The wheels of justice continue to grind slowly in the legal battles between SCO and IBM over the Unix intellectual property used in open-source Linux. Now in its second year, the case is being heard in the U.S. District Court in Salt Lake City.
The SCO Group Inc. and IBM this week clashed over a range of issues, including SCOs demands for the files of 3,000 individuals who contributed to the AIX and Dynix Unix operating systems; and a new angle on SCOs claims that IBM unfairly took the Unix System V Release 4 code and placed it in Linux.
In the discovery matter, Judge Brooke Wells retracted her earlier decision that 3,000 developers needed to turn over programmers notes, design documents and white papers as well as the comments and notes made those who made changes in AIX and Dynix. Now, only 100 people must turn over these documents.
Despite the reduction, SCO officials said the company was pleased with the ruling.
“The Courts decision should ensure that IBM now complies with its discovery obligations and will provide SCO with information important to the development of its case for trial. We look forward to presenting our case to a jury next year,” SCO spokesperson Marc Modersitzki said.
The new bone of contention concerns code developed for Project Monterey, a deal between SCO and IBM—with Intels support—to develop an enterprise Unix that could run on systems based on Intels IA-32 and IA-64 architectures as well as IBMs Power4 processor. The result would have been a single product line supporting systems ranging from entry-level servers to large enterprise environments.
SCO claims that this code was placed in IBMs AIX 5L. As a result of this, SCO is trying to get the courts to amend its case for the third time.
In a separate hearing, SCO argued that IBM CEO Samuel Palmisano should appear before the court. According to SCO, Palmisano oversaw IBMs transition from Project Monterey and Unix to support for Linux with SCO code gained from Monterey.
Several attorneys questioned SCOs tactic of forcing Palmisano to the stand.
Stephen Fronk, an IP attorney with Howard Rice Nemerovski Canady Falk & Rabkin in San Francisco, said the apparent goal of SCOs motion is to gather evidence to establish this alleged IBM mission.
“Ultimately, the question is not one of IBMs intent, but rather one of IBMs actions,” Fronk said. “To date, SCO still has been unable to point to any Unix source code in Linux, let alone any in Linux as a result of IBMs actions.”
“If IBM did not, in fact, disclose Unix source code in violation of the terms of its license agreement with AT&T, no amount of evidence of intent to do so from the likes of Mr. Palmisano or any other IBM executive will enable SCO to prevail in its claim,” Fronk said.
Specifically, SCO now wants to change its case to reflect the claim that with IBMs migration from Project Monterey, 200,000 lines of SCOs copyrighted Unix code ended up in Linux.
“One of the claims asserted by SCO is that IBM disclosed portions of the Unix source code to Linux developers to further IBMs corporate mission to destroy IBMs Unix competitors,” Fronk said.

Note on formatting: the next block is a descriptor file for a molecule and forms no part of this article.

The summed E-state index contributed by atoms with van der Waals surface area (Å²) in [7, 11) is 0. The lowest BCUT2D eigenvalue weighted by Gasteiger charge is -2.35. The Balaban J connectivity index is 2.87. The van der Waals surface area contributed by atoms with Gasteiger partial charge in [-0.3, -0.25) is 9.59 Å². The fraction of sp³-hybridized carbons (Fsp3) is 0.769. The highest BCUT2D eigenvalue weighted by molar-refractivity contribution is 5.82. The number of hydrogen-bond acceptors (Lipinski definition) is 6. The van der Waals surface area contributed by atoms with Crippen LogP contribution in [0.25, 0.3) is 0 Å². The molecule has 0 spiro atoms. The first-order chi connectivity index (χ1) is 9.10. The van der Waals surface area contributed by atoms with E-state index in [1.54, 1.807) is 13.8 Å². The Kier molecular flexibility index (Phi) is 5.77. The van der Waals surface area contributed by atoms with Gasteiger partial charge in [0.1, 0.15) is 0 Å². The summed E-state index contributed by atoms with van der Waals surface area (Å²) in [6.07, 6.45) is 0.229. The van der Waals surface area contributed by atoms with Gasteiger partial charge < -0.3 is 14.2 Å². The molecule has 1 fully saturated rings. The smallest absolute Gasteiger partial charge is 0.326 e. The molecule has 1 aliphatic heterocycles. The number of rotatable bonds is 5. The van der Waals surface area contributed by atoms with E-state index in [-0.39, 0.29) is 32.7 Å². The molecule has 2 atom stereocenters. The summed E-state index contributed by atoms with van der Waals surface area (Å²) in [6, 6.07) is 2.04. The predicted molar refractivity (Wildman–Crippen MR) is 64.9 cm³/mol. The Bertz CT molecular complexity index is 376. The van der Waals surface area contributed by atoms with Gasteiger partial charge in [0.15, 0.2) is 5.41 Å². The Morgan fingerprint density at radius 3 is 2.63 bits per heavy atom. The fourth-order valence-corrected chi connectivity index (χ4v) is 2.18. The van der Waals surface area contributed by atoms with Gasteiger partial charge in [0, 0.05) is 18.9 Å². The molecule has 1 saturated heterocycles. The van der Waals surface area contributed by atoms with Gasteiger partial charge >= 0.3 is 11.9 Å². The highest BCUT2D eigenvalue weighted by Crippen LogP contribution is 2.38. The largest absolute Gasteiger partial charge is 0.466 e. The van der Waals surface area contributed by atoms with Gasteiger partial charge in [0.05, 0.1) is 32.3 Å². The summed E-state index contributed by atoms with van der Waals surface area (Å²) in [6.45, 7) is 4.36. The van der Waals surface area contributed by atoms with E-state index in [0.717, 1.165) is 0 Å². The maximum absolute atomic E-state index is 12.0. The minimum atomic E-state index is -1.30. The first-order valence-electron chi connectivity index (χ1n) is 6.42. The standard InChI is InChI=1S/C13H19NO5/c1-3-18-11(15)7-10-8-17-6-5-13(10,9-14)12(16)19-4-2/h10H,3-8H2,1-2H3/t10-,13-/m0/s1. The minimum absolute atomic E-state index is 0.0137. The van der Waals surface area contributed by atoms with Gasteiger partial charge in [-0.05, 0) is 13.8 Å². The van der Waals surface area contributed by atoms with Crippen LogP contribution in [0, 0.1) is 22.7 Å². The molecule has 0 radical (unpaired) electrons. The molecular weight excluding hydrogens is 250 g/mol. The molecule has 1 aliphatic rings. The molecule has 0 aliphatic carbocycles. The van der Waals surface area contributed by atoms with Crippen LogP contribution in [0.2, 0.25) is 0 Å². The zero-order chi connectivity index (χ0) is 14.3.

“In SCOs version of the facts, IBM, which had ten times more service-related personnel than its largest competitor, sought to dominate the corporate enterprise computing market by moving that market away from a model based on the collection of hefty fees for enterprise licenses of proprietary versions of Unix to a model based on the collection of hefty fees for the provision of services for a free software product, namely Linux,” he said.
In a September 2003 interview with Ziff Davis Internet News, Ransom Love, CEO of SCO and Caldera Systems, offered a view on the last days of Project Monterey. He said that SCO and IBM were working on moving a “combined Unix and Linux to a 64-bit platform.”
Even before the deal was made that brought Caldera Inc., a Linux company, and SCO together, Caldera was planning on merging the best features of both of SCOs Unix products, UnixWare and OpenServer, with Calderas Linux.
Soon after Caldera acquired SCO in August 2000, however, IBM declared that Project Monterey was complete and that AIX 5L was the result.
At the time, Love said that IBMs announcement wasnt “appropriate,” given the pairs partnership agreements. Still, he agreed that many of Montereys goals had been completed and that that the “Linuxication” of Monterey AIX 5L was a good thing for both AIX and Linux users.
Love told Ziff Davis Internet News, “We were really excited about Monterey as the next product step for Caldera/SCO. With it, we would move a combined Unix and Linux to a 64-bit platform. We were counting on it, and senior IBM executives had assured us that they wanted Monterey.”
“Then, IBM decided to name it AIX 5L [on August 22, 2000, 20 days after Caldera had bought SCO], and they wouldnt release [Monterey] on Intel. That became a real problem for us. SCO had depended entirely on Monterey on IA-64 for the future of our Unix and Linux product lines. IBM did offer some payment for our development troubles, but it was insufficient,” Love said.
This, Love said, is the real disagreement between SCO and IBM. IBM had the right under its contract to end the Monterey partnership if SCO, as it did when Caldera bought it, changed ownership. But Love indicated that IBM had assured Caldera that it would not close down Monterey.
The courts are expected to make a decision on these matters in the next few weeks. An actual trial on the substantive issues of the case isnt expected until late this year or early 2006.